Why is Parchin Important (or Not)?

January 24, 2013

            Iran and the U.N. nuclear watchdog failed to strike a deal after two days of negotiations from January 16-17. The U.N. demand to access the Parchin military complex near Tehran has been a divisive issue in previous talks. The International Atomic Energy Agency (IAEA) suspects Iran conducted experiments at Parchin related to nuclear weapons production.
            But a new report argues that Parchin may not be a critical site. The allegations that Iran carried out weapons-related experiments there “have questionable technical credibility,” according to the Stockholm International Peace Research Institute. Author Robert Kelley spent more than 35 years working in the U.S. Department of Energy’s nuclear complex. The following are excerpts from his report, with a link to the full text at the end.

Has Iran carried out any suspicious experiments?
            The IAEA says that Iran did very complex experiments involving explosives and many fibre-optic detectors and possibly uranium. However, the IAEA says these experiments were not done at Parchin but rather 500 km away at Marivan. In any case, the experiments at Marivan described in great detail by the IAEA would not use uranium.
Can high explosive tests using uranium be detected later?

            Yes. Uranium in an explosion will burn and produce a fine oxide powder. This is slightly radioactive and will persist for years, especially inside a chamber or a building, but also outdoors…
Has Iran demolished the building at Parchin that the IAEA wants to visit?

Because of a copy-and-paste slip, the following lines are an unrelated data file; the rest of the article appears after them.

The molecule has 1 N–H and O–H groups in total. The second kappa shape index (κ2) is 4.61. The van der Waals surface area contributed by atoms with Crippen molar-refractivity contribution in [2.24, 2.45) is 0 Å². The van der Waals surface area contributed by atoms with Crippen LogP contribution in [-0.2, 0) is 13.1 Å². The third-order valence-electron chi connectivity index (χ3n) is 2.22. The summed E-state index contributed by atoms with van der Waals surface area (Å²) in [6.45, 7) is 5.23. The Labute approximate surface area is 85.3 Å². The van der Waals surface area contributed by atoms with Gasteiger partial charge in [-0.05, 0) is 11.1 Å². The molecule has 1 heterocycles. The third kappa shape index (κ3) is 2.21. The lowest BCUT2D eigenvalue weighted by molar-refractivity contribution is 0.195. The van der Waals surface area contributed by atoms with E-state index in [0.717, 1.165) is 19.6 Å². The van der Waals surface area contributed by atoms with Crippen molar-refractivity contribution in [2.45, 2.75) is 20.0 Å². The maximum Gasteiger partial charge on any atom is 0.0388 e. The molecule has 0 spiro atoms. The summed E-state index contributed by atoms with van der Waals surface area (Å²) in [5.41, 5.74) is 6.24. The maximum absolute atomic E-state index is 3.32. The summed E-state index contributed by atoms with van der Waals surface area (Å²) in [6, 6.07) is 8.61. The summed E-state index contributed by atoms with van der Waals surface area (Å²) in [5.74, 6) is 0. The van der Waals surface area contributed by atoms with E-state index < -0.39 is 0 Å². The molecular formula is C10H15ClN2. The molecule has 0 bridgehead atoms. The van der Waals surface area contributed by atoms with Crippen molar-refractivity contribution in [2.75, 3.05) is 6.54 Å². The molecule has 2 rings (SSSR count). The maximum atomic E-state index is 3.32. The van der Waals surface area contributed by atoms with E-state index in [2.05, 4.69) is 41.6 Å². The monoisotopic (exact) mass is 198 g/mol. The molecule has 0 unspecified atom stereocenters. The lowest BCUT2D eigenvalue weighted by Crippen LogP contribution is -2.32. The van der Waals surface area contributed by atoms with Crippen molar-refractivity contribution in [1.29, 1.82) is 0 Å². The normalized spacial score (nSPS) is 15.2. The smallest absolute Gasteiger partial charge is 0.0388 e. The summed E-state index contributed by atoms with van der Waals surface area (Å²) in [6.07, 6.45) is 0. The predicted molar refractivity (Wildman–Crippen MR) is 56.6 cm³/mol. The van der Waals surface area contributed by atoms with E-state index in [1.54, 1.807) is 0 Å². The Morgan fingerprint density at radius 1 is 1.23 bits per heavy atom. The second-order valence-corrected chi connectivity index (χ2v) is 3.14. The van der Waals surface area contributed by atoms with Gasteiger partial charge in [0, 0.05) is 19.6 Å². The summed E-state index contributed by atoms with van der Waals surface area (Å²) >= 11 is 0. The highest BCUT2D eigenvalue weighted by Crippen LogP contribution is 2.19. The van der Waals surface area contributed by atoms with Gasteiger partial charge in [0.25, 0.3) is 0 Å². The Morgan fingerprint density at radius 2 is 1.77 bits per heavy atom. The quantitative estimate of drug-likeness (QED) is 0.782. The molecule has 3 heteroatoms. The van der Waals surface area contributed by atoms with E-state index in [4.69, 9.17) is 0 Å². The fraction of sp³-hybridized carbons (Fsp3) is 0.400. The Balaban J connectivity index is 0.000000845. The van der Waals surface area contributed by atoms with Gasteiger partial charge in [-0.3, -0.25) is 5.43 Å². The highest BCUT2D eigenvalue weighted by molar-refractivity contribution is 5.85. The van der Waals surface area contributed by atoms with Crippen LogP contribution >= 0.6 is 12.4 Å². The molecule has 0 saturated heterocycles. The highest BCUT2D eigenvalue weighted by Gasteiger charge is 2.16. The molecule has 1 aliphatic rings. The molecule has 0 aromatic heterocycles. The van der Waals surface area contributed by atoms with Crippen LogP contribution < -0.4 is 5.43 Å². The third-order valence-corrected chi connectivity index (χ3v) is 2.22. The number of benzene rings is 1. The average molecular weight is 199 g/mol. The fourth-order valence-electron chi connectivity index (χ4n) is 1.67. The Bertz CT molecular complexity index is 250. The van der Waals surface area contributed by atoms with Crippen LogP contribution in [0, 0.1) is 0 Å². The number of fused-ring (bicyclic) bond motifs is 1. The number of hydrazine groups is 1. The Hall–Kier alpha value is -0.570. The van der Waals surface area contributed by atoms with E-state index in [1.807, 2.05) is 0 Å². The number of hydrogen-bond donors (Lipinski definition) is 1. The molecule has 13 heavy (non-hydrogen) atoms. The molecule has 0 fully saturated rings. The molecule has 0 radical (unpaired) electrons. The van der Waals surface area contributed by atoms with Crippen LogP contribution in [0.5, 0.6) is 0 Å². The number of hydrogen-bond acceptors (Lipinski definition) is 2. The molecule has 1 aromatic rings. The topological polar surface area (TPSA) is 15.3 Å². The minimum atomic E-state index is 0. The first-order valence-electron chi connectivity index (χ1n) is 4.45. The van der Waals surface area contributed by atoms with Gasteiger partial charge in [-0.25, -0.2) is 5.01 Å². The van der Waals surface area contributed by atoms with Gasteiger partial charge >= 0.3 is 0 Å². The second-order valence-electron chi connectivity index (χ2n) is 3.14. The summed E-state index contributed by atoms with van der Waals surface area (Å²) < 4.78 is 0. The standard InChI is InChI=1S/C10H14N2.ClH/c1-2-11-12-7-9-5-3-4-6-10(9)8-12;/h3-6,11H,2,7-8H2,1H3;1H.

No. Some reports implied that Iran had destroyed the building, but this is incorrect. The IAEA claims that five buildings on this site have been demolished but this cannot be seen in satellite imagery. Iran did demolish a small outbuilding on the same site that appears to have been a garage. It was probably demolished to make way for a new road that is being built at the Parchin complex. Another small structure, probably a garage or material store was reported destroyed but is still in place in the latest satellite imagery.

Is Iran bulldozing the site and covering it with earth to prevent the IAEA from detecting uranium contamination?
            Iran has engaged in large-scale bulldozing operations on about 25 hectares near the Parchin building. This includes the bulldozing of old dirt piles to level a field 500 metres north of the building of interest. However, there has been no such activity in the area west of the building, except for removing some parking pads within about 10 m of it. The fact that the building’s immediate vicinity has been largely untouched on the west side strongly suggests that the purpose of the earth-moving operations was for construction and renovation work and not for ‘sanitizing’ the site by covering up contamination. In any event, the IAEA should not be collecting samples of dirt or dead vegetation to detect tiny uranium traces…
            The impasse over the Parchin visit has taken on a symbolic importance that is distracting attention from the IAEA’s efforts to address a range of questions about the scope and nature of Iran’s nuclear programme. The IAEA has invested considerable time and effort trying to persuade Iran to allow it to visit one building at the huge Parchin military complex. For its part, Iran has been less than constructive by refusing the agency access to the building at Parchin without negotiating modalities that would let the IAEA conduct its visit and report its findings. The bitterness and squabbling over Parchin, in which statements and conclusions have got out of hand, is not productive—and it impedes the IAEA’s main mission.

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